Sugar Cube Search: Un-Cupboard, Uncomfortable

MISSION: Find and eat the sugar cubes! As kids, we spent HOURS playing church hide and seek. To be fair, we felt like finding sugar cubes was a simple extension of the game. Parish halls = coffee. Coffee = sugar. Simple math.

Photo courtesy of  Getty Images

Photo courtesy of Getty Images

When were really young, sugar cubes were still a thing and our dad was a visiting minister. We had many new territories to explore. We tested unlocked doors, snuck into nurseries and scoured cupboards. The entire campus was our playground.

The adults had their meetings in the only “off limits” play spots. Now that I think about it, they probably had unlimited sugar cubes on their meeting tables.  Nevertheless, our mission was important: to find the surplus, forgotten sugar. I can’t remember if I thought our hunts were wrong or right. I just remember the drive of it all. Along with my twin Rachel, and big brother Joshua, we were a team. United. It took effort to find the sweetness, which we knew had to be there.

Photo courtesy of

Photo courtesy of

I think about the events of the last months. I’ve written, edited and had articles ready to roll out. However, the content didn’t seem appropriate. My drafts included inadequate, sweeping statements and didn’t work for a world experiencing grief. My words fell short; none of them felt remotely adequate to relate to or comfort hurting individuals and unique struggles.


In writing desperation, I remembered a childhood sugar craving. I chose sufficiency and not satisfaction and settled for a shaker instead. I tilted my head backward, shook… and SALT poured directly down my throat. Forced sugar in mind, I worried about rushing a “forced” article that could push distaste down throats.

With this article, I still have insecurities. Brave Tutu has never claimed to be a political podium and it never will. The truths of lost lives due to racial heartbreak, terrorist groups, hardworking officers, flawed systems and disheartening elections remain. The shootings, the racism that still exists, the attacks on families watching fireworks in France, the gun violence blocks away from my apartment… Sadly, I could go on.

These are BIG deals. I wrestled with our Brave Tutu mission to take courage in delight and discover power in small moments. Thankfully, commenters  mention that Brave Tutu is more than “rainbows and glitter.”  However, in the midst of true, complex and deep hurt, how can zooming in on one story make a difference?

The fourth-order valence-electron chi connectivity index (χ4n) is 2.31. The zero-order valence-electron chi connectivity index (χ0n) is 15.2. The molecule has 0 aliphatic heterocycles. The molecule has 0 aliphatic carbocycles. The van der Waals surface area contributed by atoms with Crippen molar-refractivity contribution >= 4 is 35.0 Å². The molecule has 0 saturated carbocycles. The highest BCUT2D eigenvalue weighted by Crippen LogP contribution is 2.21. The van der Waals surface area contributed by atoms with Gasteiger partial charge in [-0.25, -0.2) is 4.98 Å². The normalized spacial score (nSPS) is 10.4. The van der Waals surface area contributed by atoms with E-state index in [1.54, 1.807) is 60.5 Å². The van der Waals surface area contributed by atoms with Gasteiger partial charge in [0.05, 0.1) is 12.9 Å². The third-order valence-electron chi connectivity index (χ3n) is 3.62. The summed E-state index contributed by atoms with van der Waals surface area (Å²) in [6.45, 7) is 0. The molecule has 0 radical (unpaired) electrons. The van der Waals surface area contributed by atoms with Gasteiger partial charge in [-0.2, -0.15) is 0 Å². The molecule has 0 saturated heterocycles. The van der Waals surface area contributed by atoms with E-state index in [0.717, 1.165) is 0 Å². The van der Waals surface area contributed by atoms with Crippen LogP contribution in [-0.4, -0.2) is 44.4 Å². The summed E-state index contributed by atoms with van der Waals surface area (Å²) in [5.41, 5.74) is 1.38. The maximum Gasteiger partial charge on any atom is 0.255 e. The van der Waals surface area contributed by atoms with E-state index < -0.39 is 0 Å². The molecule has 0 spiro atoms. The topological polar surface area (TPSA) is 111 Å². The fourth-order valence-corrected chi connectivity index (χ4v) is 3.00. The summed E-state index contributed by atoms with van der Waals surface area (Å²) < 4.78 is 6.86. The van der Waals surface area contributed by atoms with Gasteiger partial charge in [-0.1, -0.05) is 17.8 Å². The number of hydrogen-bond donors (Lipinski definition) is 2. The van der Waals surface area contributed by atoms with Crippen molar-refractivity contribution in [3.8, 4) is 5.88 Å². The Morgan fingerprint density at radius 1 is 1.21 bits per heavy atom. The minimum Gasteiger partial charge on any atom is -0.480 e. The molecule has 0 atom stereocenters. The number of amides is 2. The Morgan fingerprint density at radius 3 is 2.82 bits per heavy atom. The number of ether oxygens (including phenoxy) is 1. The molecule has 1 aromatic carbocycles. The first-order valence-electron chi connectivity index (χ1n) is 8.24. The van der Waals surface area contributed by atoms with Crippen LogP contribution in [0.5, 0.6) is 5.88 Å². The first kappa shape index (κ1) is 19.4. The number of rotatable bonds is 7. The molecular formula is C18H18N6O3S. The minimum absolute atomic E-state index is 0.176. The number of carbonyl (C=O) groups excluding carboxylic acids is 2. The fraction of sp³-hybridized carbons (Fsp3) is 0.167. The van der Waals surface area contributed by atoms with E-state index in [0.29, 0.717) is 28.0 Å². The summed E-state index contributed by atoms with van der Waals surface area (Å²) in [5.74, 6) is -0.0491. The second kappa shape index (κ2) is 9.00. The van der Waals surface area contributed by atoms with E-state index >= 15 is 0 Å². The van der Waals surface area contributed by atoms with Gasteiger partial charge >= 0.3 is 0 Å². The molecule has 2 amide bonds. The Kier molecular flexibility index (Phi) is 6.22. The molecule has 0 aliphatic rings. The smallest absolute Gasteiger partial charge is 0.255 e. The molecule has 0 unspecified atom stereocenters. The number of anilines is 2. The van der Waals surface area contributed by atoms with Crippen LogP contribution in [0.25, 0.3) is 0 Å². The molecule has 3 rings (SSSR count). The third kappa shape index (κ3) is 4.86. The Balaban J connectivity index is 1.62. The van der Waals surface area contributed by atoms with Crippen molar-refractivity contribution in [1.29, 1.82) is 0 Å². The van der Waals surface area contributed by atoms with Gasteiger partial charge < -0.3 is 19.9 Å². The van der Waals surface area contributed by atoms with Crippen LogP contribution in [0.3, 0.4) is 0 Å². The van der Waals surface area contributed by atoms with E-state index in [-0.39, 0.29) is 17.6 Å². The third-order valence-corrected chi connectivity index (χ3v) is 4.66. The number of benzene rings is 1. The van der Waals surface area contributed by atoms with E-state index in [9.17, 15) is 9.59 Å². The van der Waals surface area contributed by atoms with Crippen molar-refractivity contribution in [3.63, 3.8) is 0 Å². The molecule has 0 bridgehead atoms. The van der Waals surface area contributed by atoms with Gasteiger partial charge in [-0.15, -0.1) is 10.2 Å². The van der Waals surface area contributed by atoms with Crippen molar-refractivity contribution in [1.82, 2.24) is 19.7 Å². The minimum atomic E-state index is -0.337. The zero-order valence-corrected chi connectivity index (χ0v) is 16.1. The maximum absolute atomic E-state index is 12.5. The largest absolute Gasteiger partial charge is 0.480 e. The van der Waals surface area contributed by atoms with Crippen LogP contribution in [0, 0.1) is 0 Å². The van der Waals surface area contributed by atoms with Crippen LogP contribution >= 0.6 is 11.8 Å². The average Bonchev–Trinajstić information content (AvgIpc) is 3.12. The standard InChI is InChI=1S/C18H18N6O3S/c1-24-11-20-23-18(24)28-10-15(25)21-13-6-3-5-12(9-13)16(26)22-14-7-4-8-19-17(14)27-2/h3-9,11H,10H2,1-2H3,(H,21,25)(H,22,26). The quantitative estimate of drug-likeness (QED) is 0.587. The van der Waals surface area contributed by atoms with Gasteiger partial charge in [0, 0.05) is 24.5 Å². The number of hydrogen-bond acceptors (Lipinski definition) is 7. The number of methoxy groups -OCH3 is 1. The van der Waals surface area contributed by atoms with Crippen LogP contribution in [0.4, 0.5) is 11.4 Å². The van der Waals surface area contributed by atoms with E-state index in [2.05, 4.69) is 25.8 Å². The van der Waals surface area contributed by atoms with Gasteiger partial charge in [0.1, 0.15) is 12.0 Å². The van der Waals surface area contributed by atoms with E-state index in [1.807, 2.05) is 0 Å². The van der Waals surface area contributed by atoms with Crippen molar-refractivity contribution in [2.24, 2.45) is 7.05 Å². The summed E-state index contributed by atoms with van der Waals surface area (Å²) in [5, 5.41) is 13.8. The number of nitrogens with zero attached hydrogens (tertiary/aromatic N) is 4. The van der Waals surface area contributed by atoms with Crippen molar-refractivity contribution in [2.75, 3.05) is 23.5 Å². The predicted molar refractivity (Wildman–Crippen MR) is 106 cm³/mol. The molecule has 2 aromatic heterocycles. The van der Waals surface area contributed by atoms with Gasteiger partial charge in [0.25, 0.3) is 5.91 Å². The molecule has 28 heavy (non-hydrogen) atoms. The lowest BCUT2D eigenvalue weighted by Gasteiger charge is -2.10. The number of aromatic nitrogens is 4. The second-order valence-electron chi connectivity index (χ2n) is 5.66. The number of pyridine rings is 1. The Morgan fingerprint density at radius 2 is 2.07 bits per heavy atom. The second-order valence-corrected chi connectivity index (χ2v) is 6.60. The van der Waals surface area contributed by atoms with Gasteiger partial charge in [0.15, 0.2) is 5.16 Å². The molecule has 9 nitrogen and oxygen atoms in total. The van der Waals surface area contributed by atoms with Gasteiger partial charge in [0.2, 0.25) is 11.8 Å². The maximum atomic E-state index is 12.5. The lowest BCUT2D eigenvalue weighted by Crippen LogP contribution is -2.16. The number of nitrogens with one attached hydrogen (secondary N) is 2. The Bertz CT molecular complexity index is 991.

I’m not sure. However, I would directly violate core beliefs of Brave Tutu if I didn’t try. For me, it has come to finding those “sugar cubes”. I’m looking into the news for information, sure. But more than that, I am testing doors. Seeing if they are locked. Seeing if anyone knows how to get in. What cupboards of conversations and communities hold the answers for sweetness. In a lot of ways, I’m testing myself. As a white female, I am nervous; I can feel paralyzed by fear of saying the wrong thing. I told myself: I’ll just be a listener. Then I kept replaying a black friend’s words— “What’s most hurtful is the silence. The times when people are losing their lives and I see my friends, who claim they care, saying nothing.” As I mentioned earlier, I’ve struggled to find the “right” words; it’s taken me over three weeks to write this article and I’m still anxious about its shortcomings.

Anxious or not, I want to stand with those hurting. I confess ignorance, but do not excuse it. I seek knowledge, understanding AND sugar. I have to remind myself of coffee/sugar math. Where there are people there is goodness.  Sure, I’ve gotten into conversations that poured salt down my throat. I felt disheartened. But I’ve also had interactions, like attending KLRU’s ATX Together Civic Summit, that offered small cubes of sweetness. As with our article Untied Bow, I never leave feeling “all is well.” However, I have a taste and a hope for more.

Like with the cubes, I don’t know if I’m doing things right or wrong, but I’m not going to sit stagnant. Brave Tutu doesn’t claim all is well and perfect. It does claim powerful significance in the small and encourages, urges even, for others to pull up a bench to the conversation. I’m asking for this from you.

How have you journeyed, opened up cupboards and searched recently? What have you found? Please share this article along with other dialogues, or sugar cubes, that could cultivate helpful conversation. Trust me, I know this can take courage. But…


Your Brave Tutu (You’re Brave Too-Too)